Making tanker OPEX count

So far this year, the managers of the world’s fleet of clean and dirty tankers have spent approximately $4.5bn on operating costs (OPEX). That’s everything from crew, provisions, deck and engine stores, lubricating oil, insurance, maintenance and repairs and management fees, but doesn’t include voyage costs such as fuel, port and agency fees, commissions or canal dues. We’ve come up with this figure by taking the 4,033 strong fleet of active tankers (>50,000-dwt) from the MarineTraffic vessel database and using the quarterly OPEX assessments published by the Baltic Exchange and its panel of ship managers. The daily OPEX for a tanker for Q2 is estimated at $6,235.

tanker opex

Source Baltic Exchange

It’s a huge bill, and one that every ship manager constantly assesses and seeks to reduce without compromising safety or environmental performance. 

At a time of poor earnings – this August average daily hire rates for Very Large Crude Carriers (VLCCs) have languished at around $9,800 – the pressure is on hard-pressed operations departments to come up with greater savings.

VLCC Timecharter Equivalent earnings 1 Jan 2020 – 24 August 2020 (Source: Baltic Exchange)

A typical Aframax tanker will have 20 crew onboard and the largest component of tanker OPEX costs will be the cost of the crew. That’s not only their wages, but the cost of feeding them, providing them with personal safety kits, medical costs, training and getting them on and off the ships and back home again. Analysis of this year’s OPEX shows that crew costs on tankers are up 8% this year already and are now at $3,890 per day. 

This rise has been driven by the impact of the COVID-19. In normal times, a crew member would serve his or her time at sea, usually around 6-9 months but certainly no more than 12 months, and then return home for several months before returning for their next contract.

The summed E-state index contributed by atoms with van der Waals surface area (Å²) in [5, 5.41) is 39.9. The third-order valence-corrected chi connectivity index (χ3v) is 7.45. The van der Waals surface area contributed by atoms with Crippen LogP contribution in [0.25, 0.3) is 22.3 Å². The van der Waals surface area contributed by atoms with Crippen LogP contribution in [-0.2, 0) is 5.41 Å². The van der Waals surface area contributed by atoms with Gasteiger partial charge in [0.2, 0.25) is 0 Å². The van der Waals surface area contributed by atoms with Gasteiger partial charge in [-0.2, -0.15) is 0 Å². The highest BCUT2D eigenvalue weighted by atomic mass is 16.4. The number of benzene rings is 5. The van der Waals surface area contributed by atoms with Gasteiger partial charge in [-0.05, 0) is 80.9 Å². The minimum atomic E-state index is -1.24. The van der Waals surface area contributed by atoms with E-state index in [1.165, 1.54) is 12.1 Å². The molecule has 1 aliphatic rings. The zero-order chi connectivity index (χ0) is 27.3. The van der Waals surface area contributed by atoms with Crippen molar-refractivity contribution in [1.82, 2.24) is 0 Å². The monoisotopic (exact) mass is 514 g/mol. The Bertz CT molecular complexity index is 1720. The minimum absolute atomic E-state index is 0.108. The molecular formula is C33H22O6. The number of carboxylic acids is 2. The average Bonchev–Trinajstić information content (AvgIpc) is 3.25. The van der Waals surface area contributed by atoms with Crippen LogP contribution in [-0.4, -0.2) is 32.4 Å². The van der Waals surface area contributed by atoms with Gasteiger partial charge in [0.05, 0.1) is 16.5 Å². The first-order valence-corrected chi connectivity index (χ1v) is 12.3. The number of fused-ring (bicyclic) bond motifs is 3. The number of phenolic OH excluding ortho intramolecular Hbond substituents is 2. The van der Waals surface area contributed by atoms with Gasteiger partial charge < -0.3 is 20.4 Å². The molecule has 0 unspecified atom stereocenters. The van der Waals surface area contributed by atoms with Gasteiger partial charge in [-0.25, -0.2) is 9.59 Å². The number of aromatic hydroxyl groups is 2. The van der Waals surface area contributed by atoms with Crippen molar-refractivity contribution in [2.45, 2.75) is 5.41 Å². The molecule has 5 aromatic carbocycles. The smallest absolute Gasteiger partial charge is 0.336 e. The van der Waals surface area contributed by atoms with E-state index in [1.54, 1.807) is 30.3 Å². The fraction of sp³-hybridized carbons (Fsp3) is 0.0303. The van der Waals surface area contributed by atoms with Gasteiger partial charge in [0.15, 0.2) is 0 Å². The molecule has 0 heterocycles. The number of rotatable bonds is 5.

But since March, far fewer crew changes have been able to take place. Port authorities and governments banned or restricted them as part of their efforts to combat COVID-19. Despite some successful crew changes, there are still hundreds of thousands of seafarers still working at sea who have not been home for over a year. It’s an issue we highlighted in March when MarineTraffic threw its weight behind a campaign to designate seafarers as key workers. 

For those ship managers who have managed to conduct crew changes, it has been a complex and costly business. Airlines have been downsizing or even ceasing operations. Weeks of self-isolation in hotels, travel from the airport to the seafarer’s home, ship deviation costs, chartering special flights, medical tests and endless paperwork have all added to the costs. 

Shipping companies have long been extremely lean businesses. Headcounts are kept low, purchasing strategies are sophisticated and there is usually little fat on the bone. Whilst vessel earnings are volatile, hitting extreme highs and lows, shipping companies need to cope with poor markets. To do this, they constantly look at ways in which to pare back costs. Digital innovation is part of this drive and it is where companies have focused much of their efforts. Artificial intelligence, sophisticated algorithms, multiple data sources and advanced diagnostics all play their part. Underpinning much of this drive is access to comprehensive and reliable vessel position data. This is where MarineTraffic has been partnering with countless organisations to help them extract greater value from their data and improve their operations. From port-call optimisation through to routing, MarineTraffic data provides a solid platform to help shipping companies get smarter and leaner.

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Bill Lines
Bill is a director of London based maritime public relations firm Navigate PR and has been working with MarineTraffic since 2013.